NEW YORK -- The latest CBS News poll of Democratic primary voters indicated that Sen. Hillary Clinton, D-N.Y., has widened her lead for the party's presidential nomination.
In a hypothetical three-way contest between Clinton and her two closest primary rivals, CBS reported Friday that 51 percent of Democratic voters asked said they preferred Clinton as the nominee.
Sen. Barack Obama, D-Ill., was in second place with 21 percent followed by former Sen. John Edwards, D-N.C., with 13 percent.
CBS said the results mark the highest percentage of voters choosing Clinton since it began polling last spring and represent an increase of 7 percentage points from September.
If Clinton becomes the nominee, more than 70 percent of the Democratic primary voters polled said they would consider voting for her or would definitely vote for her in a general election.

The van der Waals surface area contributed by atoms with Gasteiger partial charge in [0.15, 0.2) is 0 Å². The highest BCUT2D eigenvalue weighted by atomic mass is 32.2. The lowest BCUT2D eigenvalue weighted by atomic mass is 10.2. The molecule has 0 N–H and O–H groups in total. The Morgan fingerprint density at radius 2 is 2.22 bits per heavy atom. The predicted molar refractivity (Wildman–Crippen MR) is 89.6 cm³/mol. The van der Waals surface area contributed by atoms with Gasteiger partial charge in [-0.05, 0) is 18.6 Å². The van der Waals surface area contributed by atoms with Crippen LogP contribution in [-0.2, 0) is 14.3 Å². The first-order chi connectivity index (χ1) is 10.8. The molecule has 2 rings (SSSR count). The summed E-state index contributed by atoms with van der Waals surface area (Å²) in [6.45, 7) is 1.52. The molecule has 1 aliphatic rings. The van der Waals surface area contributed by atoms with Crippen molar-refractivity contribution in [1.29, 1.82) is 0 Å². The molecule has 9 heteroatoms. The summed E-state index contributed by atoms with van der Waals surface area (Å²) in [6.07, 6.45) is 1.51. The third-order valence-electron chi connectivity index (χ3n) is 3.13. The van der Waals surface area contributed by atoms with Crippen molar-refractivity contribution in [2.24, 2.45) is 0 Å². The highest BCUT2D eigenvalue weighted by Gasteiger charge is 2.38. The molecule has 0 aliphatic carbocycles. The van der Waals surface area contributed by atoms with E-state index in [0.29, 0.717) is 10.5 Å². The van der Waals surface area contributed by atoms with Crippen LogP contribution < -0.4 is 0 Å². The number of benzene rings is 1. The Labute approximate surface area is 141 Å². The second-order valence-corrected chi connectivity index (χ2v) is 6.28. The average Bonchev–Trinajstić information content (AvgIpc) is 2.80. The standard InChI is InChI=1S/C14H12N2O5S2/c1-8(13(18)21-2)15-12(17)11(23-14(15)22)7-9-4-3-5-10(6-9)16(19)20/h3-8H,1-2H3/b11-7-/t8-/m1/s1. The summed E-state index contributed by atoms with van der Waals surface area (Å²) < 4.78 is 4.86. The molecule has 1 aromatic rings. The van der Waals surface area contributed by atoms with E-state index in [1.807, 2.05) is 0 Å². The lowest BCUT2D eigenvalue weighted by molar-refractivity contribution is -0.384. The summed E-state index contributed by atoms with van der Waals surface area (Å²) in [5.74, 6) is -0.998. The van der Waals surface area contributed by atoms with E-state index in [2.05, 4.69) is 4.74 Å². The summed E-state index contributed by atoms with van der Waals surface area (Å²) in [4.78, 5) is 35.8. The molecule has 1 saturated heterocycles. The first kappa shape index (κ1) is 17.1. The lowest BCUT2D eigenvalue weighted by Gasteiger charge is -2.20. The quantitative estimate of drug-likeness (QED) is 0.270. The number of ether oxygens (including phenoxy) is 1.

However, among overall registered voters more than one-third or 36 percent said they would definitely not vote for the former first lady, CBS reported.
The telephone poll was conducted Oct. 12-16 among 456 Democratic primary voters with a margin of error of 5 percentage points and 1,282 adults nationwide with a margin of error of 3 percentage points.
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